Vasto's stuff is pretty straightforward; he's going to come at hitters with his fastball, and the slider is a pitch he's gotten comfortable throwing in more counts and situations. Even in the video above, you can see him freely using his slider in that tie game with a runner on third, unafraid of the consequences should he spike one. In fact, that fastball-slider combo is what really set him off on a successful summer last year in the South Atlantic League.

"My [velocity] picked up after the year I got drafted, I put on some weight after college, and I long tossed a lot," Vasto says of what it took for him to become a late-inning, high-leverage reliever.

"The arm care they have us do here really helped, and I got more of a feel for my slider than I did in college, so that definitely helped a lot," Vasto adds, also crediting—just as teammates Sam Howard and Ryan Castellani have repeatedly done—Tourists pitching coach Mark Brewer for help with slider consistency and command.

"Last year, [Brewer] helped me a lot with it," he adds, "and this year [Nuts pitching coach Brandon Emanuel] is working a lot with me on it as well. It's still early and I’m getting that feel back, but it’s coming along."

Just as Howard makes for an interesting conversation regarding his mature mindset about the game, or Castellani fascinates with an enlightening discussion on his strategies for throwing different pitches to different sides of the plate, Vasto is equally interesting in the simplicity of his approach. That's probably the right call for a reliever who will face many a difficult situation come summer time, but in a way, it's refreshing to hear.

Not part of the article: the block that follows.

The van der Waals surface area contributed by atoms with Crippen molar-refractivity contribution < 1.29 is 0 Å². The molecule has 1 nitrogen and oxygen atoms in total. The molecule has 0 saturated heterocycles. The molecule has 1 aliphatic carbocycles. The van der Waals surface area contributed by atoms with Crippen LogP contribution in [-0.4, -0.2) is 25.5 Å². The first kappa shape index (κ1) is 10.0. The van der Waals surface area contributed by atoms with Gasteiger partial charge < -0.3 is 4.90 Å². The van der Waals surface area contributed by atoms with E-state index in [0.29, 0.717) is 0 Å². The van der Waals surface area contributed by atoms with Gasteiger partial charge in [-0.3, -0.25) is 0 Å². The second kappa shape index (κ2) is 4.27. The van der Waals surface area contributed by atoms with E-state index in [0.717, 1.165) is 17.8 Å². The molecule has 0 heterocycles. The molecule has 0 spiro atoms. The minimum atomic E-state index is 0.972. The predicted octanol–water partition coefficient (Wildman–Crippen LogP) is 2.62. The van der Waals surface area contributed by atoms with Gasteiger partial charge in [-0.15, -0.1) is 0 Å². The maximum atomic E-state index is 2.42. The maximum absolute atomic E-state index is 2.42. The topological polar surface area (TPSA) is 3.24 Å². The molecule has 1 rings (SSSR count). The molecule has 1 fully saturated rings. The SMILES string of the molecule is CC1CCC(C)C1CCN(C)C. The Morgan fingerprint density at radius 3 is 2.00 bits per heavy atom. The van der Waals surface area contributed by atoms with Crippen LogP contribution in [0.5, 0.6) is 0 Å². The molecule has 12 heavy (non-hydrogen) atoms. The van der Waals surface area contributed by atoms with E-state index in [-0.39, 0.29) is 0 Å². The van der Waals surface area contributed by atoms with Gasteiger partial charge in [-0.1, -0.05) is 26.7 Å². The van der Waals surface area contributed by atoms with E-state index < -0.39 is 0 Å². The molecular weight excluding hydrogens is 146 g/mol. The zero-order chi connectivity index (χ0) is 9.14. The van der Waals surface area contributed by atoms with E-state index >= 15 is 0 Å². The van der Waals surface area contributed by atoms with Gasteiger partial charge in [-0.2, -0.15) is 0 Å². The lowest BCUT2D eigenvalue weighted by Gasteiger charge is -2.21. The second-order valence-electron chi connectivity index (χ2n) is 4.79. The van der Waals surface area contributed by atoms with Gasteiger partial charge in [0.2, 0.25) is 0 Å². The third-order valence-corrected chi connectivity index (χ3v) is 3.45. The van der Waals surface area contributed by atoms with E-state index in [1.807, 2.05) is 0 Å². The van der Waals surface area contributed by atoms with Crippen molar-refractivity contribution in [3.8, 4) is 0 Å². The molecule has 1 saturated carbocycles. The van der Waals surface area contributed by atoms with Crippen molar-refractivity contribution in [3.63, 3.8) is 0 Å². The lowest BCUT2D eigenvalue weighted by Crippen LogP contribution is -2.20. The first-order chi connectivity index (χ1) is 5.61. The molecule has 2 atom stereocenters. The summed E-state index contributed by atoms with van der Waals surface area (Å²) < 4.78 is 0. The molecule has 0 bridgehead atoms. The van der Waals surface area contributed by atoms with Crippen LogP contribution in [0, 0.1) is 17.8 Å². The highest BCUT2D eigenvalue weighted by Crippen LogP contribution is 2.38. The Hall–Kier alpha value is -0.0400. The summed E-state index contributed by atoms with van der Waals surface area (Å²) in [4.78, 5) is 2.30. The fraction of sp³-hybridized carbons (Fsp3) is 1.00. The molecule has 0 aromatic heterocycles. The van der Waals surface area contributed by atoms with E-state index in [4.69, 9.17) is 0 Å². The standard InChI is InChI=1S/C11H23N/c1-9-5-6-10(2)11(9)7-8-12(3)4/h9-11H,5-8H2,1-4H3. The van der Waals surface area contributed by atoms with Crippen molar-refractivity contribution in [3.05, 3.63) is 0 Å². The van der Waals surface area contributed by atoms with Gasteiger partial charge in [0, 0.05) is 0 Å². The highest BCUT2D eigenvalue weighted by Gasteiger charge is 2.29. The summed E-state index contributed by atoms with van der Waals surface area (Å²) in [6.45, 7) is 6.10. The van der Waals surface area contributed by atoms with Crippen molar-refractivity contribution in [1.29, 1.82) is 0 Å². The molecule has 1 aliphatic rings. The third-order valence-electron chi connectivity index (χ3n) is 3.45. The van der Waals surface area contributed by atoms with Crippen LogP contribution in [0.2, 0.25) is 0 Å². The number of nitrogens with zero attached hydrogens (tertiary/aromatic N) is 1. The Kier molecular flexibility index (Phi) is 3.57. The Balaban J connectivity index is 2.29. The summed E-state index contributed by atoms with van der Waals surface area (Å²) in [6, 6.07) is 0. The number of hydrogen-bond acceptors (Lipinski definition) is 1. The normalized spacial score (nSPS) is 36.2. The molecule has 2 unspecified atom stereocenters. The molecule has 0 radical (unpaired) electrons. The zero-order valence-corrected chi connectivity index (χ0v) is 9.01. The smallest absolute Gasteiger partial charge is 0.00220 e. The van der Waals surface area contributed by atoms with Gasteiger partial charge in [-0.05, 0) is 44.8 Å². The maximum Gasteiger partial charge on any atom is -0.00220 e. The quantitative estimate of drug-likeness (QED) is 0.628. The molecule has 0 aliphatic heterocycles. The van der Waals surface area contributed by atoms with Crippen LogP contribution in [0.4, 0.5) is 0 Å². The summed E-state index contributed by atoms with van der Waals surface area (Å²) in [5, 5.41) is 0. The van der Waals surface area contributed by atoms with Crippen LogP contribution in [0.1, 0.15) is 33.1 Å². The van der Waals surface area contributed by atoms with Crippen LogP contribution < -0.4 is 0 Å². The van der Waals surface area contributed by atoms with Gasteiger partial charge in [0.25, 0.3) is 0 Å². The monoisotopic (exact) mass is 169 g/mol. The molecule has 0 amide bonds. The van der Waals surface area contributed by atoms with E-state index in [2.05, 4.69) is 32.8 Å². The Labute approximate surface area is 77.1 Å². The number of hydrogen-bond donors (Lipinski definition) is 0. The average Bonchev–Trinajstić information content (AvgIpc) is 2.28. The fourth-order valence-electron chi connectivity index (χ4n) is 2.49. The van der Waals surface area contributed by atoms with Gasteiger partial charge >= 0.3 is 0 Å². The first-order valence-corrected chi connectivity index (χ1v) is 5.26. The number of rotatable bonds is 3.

"I’m just trying to get it down, man," Vasto tells me after I ask, twice, about his strategy with the slider. "I’m just trying to start it as a strike and get it down, especially with two strikes on the batter. I just kind of go every at bat, every pitch one at a time. Our catchers do a good job of knowing what to do to each hitter, so I trust my catchers and 95% of the time I’m throwing what they call."

From there, Vasto—like everyone else in hurry-up-and-wait bullpen roles—knows the importance of staying ready when the phone rings. It's something he learned last year, and a trait he'll continue to perfect throughout his career.

"You’ve got to know your body, and how many pitches you need to get loose, because sometimes coach might come out and say 'hey, you got the next inning,' and sometimes it's 'get hot real quick, you’ve got the next batter,'" Vasto explains. "So you’ve got to really listen to your body."

"I try to get loose around the fifth or sixth inning knowing the game situation of when I might go in," he adds, explaining the most consistent his routine can get in the unpredictable world of relief pitching. "That way if it is 'hey get hot, you’ve got the next batter,' I’m ready to throw."

"But yeah," he adds, adrenaline obviously still flowing through his body now nearly a half hour after his shutdown inning in the scrimmage, "you’re definitely a little bit more hyped up."

Looks like the eighth inning suits Jerry Vasto just fine.